To understand the effect of putting a great many atoms close together in a solid, consider first two atoms only that are initially far apart. All of the energy levels of this two-atom system have a twofold exchange degeneracy. That is, for the combined system the space part of the eigenfunction for the electrons can contain either a combination of the individual atom space eigenfunctions which is symmetric in an exchange of pairs of electron labels, or which is antisymmetric in such a label exchange. (The total eigenfunction of the system of electrons is, of course, antisymmetric, since the symmetric space eigenfunction is associated with an antisymmetric spin eigenfunction, and vice versa.) When the atoms are widely separated, the two different types of eigenfunctions lead to the same energy, and so each of the energy levels is said to have a twofold exchange degeneracy. But when the atoms are brought together, the exchange degeneracy is removed. Because the electron charge density in the important region between the atoms depends on whether the space eigenfunction is symmetric or antisymmetric, when the atoms are close enough together that the wave functions of the individual atoms overlap, the energy of the system depends on the symmetry of the space eigenfunction. Hence, a given energy level of the system is split into two distinct energy levels as overlap commences, and the splitting increases as the separation of the atoms decreases. Of course a famous example of this phenomenon is found in the ground state energy level of the system containing two hydrogen atoms, as we saw in Section 12-3. Figure 12-4 shows this splitting for the ground state level only, but each of the higher levels of the system splits in the same way, and for the same reason, as the atoms are brought together. If we had started with three isolated atoms, we would have had a threefold exchange degeneracy of the energy levels. When the atoms are brought together in a SaI10S 3O A1:1O3H1 aMdB E-El 3aS
band gap
uniform linear lattice, each of the levels splits into three distinct levels. Figure 13-1 illustrates this schematically for a typical energy level of a system of six atoms. The splitting commences when the center-to-center atomic separation R becomes small enough for the atoms to begin overlapping. As R decreases from this value there is a decrease in the energy of the levels for which the symmetry of the space eigenfunction leads to a favorable electron charge distribution (i.e., which puts electron charge where the ions exert the strongest binding), and an increase in the energy of the levels associated with space eigenfunctions whose symmetry leads to an unfavorable charge distribution. The more favorable, or unfavorable, the charge distribution is, the greater is the decrease, or increase, in the energy. So the levels are spread, by the quantum mechanical requirements of indistinguishability, about an average energy equal to the energy the system would have at a given R if there were no such requirements. Note that this average energy begins to increase rapidly for sufficiently small R. This is due to the Coulomb repulsion that the ions exert on each other.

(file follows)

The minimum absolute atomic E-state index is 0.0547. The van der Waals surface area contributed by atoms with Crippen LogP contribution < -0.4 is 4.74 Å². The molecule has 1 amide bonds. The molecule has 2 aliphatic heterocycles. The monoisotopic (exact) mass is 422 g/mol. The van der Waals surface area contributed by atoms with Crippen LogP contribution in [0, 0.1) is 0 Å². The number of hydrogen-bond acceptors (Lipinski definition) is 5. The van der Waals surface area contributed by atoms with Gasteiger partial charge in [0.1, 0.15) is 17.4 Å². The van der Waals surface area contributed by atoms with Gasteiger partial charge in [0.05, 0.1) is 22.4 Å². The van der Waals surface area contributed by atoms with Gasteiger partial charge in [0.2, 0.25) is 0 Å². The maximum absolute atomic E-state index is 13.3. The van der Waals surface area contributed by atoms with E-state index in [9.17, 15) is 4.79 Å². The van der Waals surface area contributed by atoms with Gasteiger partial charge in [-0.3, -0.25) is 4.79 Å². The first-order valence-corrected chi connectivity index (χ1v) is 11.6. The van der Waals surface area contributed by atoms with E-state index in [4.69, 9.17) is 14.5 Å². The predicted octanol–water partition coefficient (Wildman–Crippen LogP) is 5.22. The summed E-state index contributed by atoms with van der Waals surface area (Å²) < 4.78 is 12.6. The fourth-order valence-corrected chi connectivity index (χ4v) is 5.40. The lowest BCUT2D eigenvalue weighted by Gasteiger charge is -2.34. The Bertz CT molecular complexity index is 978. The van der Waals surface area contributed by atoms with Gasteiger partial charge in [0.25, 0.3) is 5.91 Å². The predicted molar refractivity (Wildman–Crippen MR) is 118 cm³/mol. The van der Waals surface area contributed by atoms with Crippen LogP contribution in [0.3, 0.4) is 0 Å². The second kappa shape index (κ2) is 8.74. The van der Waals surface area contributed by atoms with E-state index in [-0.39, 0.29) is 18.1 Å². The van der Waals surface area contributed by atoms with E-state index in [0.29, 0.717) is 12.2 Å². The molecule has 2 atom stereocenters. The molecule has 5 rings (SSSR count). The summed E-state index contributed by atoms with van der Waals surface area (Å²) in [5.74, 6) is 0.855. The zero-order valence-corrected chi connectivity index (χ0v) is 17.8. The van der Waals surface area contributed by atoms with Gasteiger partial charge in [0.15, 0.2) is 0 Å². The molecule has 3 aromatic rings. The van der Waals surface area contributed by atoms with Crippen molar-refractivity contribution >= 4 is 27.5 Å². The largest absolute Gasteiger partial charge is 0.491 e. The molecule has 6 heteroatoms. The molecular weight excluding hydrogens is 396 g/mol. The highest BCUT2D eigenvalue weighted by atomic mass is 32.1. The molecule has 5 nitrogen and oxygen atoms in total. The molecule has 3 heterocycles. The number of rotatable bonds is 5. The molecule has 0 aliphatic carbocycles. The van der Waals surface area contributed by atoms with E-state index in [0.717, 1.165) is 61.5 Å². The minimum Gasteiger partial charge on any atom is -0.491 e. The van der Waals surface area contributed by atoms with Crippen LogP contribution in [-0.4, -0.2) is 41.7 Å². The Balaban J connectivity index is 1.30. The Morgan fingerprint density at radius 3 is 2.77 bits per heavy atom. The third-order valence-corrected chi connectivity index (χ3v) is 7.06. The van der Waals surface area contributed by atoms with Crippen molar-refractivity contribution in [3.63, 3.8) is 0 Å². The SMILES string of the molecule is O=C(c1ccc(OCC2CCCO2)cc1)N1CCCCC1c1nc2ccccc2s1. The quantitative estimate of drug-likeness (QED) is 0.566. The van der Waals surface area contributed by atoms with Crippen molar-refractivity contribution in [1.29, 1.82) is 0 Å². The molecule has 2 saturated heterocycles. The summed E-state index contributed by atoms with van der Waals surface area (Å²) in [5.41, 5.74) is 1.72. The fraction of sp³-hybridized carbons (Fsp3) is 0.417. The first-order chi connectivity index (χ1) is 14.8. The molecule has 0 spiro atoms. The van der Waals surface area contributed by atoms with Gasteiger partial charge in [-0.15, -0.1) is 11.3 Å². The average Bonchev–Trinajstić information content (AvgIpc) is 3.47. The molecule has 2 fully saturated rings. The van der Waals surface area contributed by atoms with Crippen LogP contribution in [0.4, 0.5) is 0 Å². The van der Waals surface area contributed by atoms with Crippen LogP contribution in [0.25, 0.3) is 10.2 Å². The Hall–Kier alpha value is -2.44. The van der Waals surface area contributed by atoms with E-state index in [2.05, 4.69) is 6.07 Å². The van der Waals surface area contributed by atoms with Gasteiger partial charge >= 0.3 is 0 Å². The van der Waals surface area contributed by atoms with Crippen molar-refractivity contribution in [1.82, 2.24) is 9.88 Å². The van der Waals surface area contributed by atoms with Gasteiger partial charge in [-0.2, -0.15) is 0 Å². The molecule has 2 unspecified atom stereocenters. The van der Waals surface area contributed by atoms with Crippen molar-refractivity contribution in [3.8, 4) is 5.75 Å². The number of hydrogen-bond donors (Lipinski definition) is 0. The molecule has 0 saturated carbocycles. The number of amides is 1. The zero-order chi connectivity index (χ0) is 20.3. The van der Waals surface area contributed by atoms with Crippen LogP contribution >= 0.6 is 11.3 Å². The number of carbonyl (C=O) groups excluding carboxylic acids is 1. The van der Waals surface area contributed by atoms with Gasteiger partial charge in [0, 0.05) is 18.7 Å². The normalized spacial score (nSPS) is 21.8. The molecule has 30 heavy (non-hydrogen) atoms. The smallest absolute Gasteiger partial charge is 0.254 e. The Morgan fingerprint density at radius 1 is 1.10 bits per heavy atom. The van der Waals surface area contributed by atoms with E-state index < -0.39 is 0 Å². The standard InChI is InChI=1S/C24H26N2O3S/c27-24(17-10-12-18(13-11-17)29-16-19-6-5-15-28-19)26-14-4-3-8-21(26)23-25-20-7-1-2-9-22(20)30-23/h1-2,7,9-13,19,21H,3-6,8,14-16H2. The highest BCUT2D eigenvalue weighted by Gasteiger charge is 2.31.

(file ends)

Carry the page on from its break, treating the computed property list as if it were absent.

Some useful results concerning conduction electrons in metals can be obtained from classical ideas. In the absence of an applied electric field, the directions in which these electrons move are random. The reason is that the electrons frequently collide with imperfections in the crystal lattice of the metal, which arise from thermal motion of the ions about their equilibrium positions in the lattice or from the presence of impurity ions in the lattice. In colliding with these imperfections, the electrons suffer changes in speed and direction, and this makes their motion random. As in the case of molecular collisions in a classical gas, we can describe the frequency of electronlattice imperfection collisions by a mean free path 2, where 2 is the average distance that an electron travels between collisions. When an electric field is applied to a metal, the electrons modify their random motion in such a way that, on the average, they drift slowly in the direction opposite to that of the field, because their charge is negative, with a drift speed v d. This drift speed is very much less than the effective instantaneous speed v of the random motion. In copper vd is of the order of 10 -2 cm/sec, whereas v is of the order of 10 8 cm/sec. The drift speed can be calculated in terms of the applied electric field E and of v and 2. When a field is aplied to an electron in the metal, it wil experience a force of magnitude eE which will give it an acceleration of magnitude a given by a = eE/m. Consider now an electron that has just collided with a lattice imperfection. In general, the collision will momentarily destroy the tendency to drift and the electron will move in a truly random direction after the collision. Just before its next collision the electron will have changed its velocity, on the average, by a2/v where 2/v is the mean time between collisions. We call this the drift speed v d , so that